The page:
"You just need really good AI, really good intelligence."

Soft Swerve

An equally hilarious and terrifying video making the rounds on Reddit shows an overly confident driver attempting to show off his Tesla's "Full Self-Driving" (FSD) capabilities — only to intervene seconds later as the vehicle veers straight into oncoming traffic.

"At the end of the day, you don't need mapping, you don't need to know where you are at a centimeter level," the driver boasted to his friend. "You just need really good AI, really good intelligence."

"All the extra hardware, to get the Waymo to run," he added, before shouting "fuck!" as his car swerves to the left into the oncoming lane.

While the driver was able to react in time, jerking the vehicle's steering yoke to the right, it's yet another sign that Tesla's so-called "self-driving" tech is still alarmingly underbaked — especially combined with overconfident users.

Even despite almost crashing his car, the driver seemed unfazed.

"This car can do pretty well, without any of that," he concluded after taking control.

Elon Take the Wheel

The driver's comments highlight how persuasive Tesla CEO Elon Musk's claims that self-driving cars don't need sensors beyond a suite of cameras have been.

Musk has long argued that self-driving vehicles don't need LIDAR and other types of advanced sensors to successfully and safely navigate city streets, an approach that differs significantly from competing companies like Waymo.

The mercurial CEO has repeatedly promised major breakthroughs with each iterative version of his company's controversial FSD software. He's also infamously promised that Tesla will realize self-driving cars every year for a decade.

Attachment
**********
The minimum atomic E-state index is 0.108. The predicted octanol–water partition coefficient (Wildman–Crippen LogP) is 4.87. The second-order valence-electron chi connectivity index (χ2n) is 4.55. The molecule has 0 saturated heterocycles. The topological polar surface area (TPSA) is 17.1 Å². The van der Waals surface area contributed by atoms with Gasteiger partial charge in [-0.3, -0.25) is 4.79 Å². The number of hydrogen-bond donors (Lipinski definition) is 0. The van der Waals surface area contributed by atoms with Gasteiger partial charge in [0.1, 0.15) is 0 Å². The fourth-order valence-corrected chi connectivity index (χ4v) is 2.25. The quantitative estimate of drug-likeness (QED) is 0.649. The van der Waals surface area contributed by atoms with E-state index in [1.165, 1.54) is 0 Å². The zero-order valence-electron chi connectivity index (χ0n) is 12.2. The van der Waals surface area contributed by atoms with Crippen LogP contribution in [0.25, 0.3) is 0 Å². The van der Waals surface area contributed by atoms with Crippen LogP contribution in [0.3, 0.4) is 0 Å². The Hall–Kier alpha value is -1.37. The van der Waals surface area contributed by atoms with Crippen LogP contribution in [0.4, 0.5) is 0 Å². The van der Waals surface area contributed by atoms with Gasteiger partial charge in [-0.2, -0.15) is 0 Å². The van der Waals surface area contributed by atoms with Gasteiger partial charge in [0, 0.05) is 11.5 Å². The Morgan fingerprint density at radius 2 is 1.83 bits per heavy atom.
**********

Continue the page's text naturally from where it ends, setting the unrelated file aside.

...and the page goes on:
But as the video demonstrates, Tesla still has a lot of work to do. It's only the latest in a string of terrifying videos making the rounds. For instance, late last month a different video showed a Model 3 getting confused by a railroad crossing with FSD turned on, almost driving straight into a train.

The company's tech is already being investigated by both the National Highway Traffic Safety Administration and the Justice Department. It has been linked to hundreds of crashes and dozens of deaths, but remains accessible to Tesla owners to this day.

While the EV maker has made some changes in light of a major recall affecting more than two million cars late last year to ensure its drivers are paying attention, regulators still found that drivers were lulled into a false sense of security and "were not sufficiently engaged in the driving task."

Worse yet, Tesla has seemingly undone some of those changes with its latest update over the weekend, removing a "nag" that prompted users to keep their hands on the steering wheel.

More on FSD: Tesla Makes Moves to Roll Out Its Controversial “Full Self-Driving” Tech in China

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